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I am trying to set an option in my init.vim or .vimrc. Specifically, it is the path variable, and I need to set it to a value that contains spaces; for example, this could be because several of the directories in my Windows path contain spaces.

Here are all the things I tried that did not work (some of them set the path to an empty variable, others of them failed with an error message on invalid characters):

set path = /c/Program Files/exampledir
set path = /c/Program\ Files/exampledir
set path = /c/Program\\ Files/exampledir
set path = '/c/Program Files/exampledir'
set path = '/c/Program\ Files/exampledir'
set path = "/c/Program Files/exampledir"
set path = "/c/Program\ Files/exampledir"
set path = "'/c/Program Files/exampledir'"
set path = "'/c/Program\ Files/exampledir'"

As far as I can tell, some of the attempts using double quotes might not be working because Vim interprets a double quote as a comment character (:help :comment).

Some of the attempts with backslashes might not be working because backslashes themselves are maybe getting escaped or parsed out.

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    Well, you can't look it up if you don't know it. In general, the first thing to do when you don't know something is to do :help something. I don't mean to exaggerate but that's the most valuable thing to know when using Vim.
    – Friedrich
    Commented Apr 5 at 18:10

2 Answers 2

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In :set: you must write \ for spaces. See :help option-backslash (also from :help :set and scrolling).

                            *option-backslash*
To include white space in a string option value it has to be preceded with a
backslash.  To include a backslash you have to use two.  Effectively this
means that the number of backslashes in an option value is halved (rounded
down).
In options 'path', 'cdpath', and 'tags', spaces have to be preceded with three
backslashes instead for compatibility with version 3.0 where the options can
be separated by either commas or spaces.
Comma-separated options like 'backupdir' and 'tags' will also require commas
to be escaped with two backslashes, whereas this is not needed for
non-comma-separated ones like 'makeprg'.
When setting options using |:let| and |literal-string|, you need to use one
fewer layer of backslash.
A few examples: >
   :set makeprg=make\ file      results in "make file"
   :let &makeprg='make file'        (same as above)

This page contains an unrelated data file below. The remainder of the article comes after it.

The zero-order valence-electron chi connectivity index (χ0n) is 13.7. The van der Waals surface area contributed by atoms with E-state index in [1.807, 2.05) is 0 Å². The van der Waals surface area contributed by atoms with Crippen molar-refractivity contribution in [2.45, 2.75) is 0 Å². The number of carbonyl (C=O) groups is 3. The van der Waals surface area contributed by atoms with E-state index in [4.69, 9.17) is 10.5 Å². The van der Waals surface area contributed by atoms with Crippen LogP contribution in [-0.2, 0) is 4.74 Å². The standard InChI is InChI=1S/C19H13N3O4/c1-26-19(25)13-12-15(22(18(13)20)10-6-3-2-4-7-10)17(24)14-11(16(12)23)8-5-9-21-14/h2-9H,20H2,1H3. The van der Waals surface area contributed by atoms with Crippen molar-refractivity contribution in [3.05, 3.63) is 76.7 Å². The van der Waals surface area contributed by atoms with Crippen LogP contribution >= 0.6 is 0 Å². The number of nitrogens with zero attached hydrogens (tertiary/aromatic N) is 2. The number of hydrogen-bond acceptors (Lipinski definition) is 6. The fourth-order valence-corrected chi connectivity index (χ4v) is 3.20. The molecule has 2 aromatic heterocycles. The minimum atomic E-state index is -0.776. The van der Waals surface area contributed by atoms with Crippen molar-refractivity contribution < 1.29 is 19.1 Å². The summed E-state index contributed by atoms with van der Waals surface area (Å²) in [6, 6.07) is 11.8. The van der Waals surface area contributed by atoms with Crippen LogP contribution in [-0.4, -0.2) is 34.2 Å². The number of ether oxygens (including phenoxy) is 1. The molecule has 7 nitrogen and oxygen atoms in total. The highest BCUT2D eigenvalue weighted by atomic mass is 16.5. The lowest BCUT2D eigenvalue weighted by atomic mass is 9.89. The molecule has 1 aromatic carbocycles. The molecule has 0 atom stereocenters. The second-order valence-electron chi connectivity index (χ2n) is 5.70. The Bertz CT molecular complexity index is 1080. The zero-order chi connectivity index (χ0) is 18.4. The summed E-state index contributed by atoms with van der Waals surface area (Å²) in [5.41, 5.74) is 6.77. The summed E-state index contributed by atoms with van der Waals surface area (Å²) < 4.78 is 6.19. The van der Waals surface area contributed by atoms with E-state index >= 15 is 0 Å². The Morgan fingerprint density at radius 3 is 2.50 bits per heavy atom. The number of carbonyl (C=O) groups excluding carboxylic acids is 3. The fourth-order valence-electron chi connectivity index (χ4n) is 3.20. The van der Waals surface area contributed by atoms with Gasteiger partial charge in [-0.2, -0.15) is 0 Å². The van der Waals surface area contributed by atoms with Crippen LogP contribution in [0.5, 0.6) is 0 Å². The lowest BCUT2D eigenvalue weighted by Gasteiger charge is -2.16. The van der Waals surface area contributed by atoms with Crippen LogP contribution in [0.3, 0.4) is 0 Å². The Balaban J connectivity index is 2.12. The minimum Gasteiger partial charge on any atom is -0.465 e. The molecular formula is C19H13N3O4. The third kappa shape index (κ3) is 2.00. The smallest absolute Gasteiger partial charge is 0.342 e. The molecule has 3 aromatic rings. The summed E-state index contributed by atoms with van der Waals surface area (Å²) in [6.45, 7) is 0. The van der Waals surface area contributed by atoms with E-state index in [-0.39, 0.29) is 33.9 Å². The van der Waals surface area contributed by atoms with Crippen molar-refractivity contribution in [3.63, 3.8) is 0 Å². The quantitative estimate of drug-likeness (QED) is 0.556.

:set makeprg=make\\\ file        results in "make\ file"
   :set tags=tags\ /usr/tags        results in "tags" and "/usr/tags"
   :set tags=tags\\\ file       results in "tags file"
   :let &tags='tags\ file'      (same as above)

   :set makeprg=make,file       results in "make,file"
   :set makeprg=make\\,file     results in "make\,file"
   :set tags=tags,file          results in "tags" and "file"
   :set tags=tags\\,file        results in "tags,file"
   :let &tags='tags\,file'      (same as above)

For 'path' specifically, there's an extra caveat :

<   - Spaces can also be used to separate directory names (for backwards
      compatibility with version 3.0).  To have a space in a directory
      name, precede it with an extra backslash, and escape the space: >
        :set path=.,/dir/with\\\ space

You can also use &-notation (documented at :help let-&):

:let &{option-name} = {expr1}           *:let-option* *:let-&*
            Set option {option-name} to the result of the
            expression {expr1}.  A String or Number value is
            always converted to the type of the option.
            For an option local to a window or buffer the effect
            is just like using the |:set| command: both the local
            value and the global value are changed.
            Example: >
                :let &path = &path .. ',/usr/local/include'
<           This also works for terminal codes in the form t_xx.
            But only for alphanumerical names.  Example: >
                :let &t_k1 = "\<Esc>[234;"
<           When the code does not exist yet it will be created as
            a terminal key code, there is no error.

So the example would be written in one of these two ways:

set path=/c/Program\\\ Files/exampledir
let &path = '/c/Program\ Files/exampledir'

With neovim's Lua, you could write

vim.opt.path = '/c/Program Files/exampledir'

Finally, the question "How do I navigate to topics in Vim's documentation?" provides a number of tips for finding out how to do something in Vim.

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It is perhaps easiest to do this with Lua. If you use neovim, you can port over your entire init.vim file to Lua and save it as init.lua instead (nvim will load from one or the other, but throw an error about conflicting configs if you try to load from both). In Vim with +lua or neovim, you could instead use one lua command in your vimscript file, like so:

:lua vim.opt.path = '/c/Program Files/exampledir'

As a comment pointed out, there is more information at :help 'path': spaces and backslashes should be both be backslash-escaped to work. Also, the = in :set can be preceded but not followed by space (:help :set=):

set path=/c/Program\\\ Files/exampledir

As per another comment, there is a way to set the option with an expression, which allows more straightforward quoting:

let &path='/c/Program Files/exampledir'
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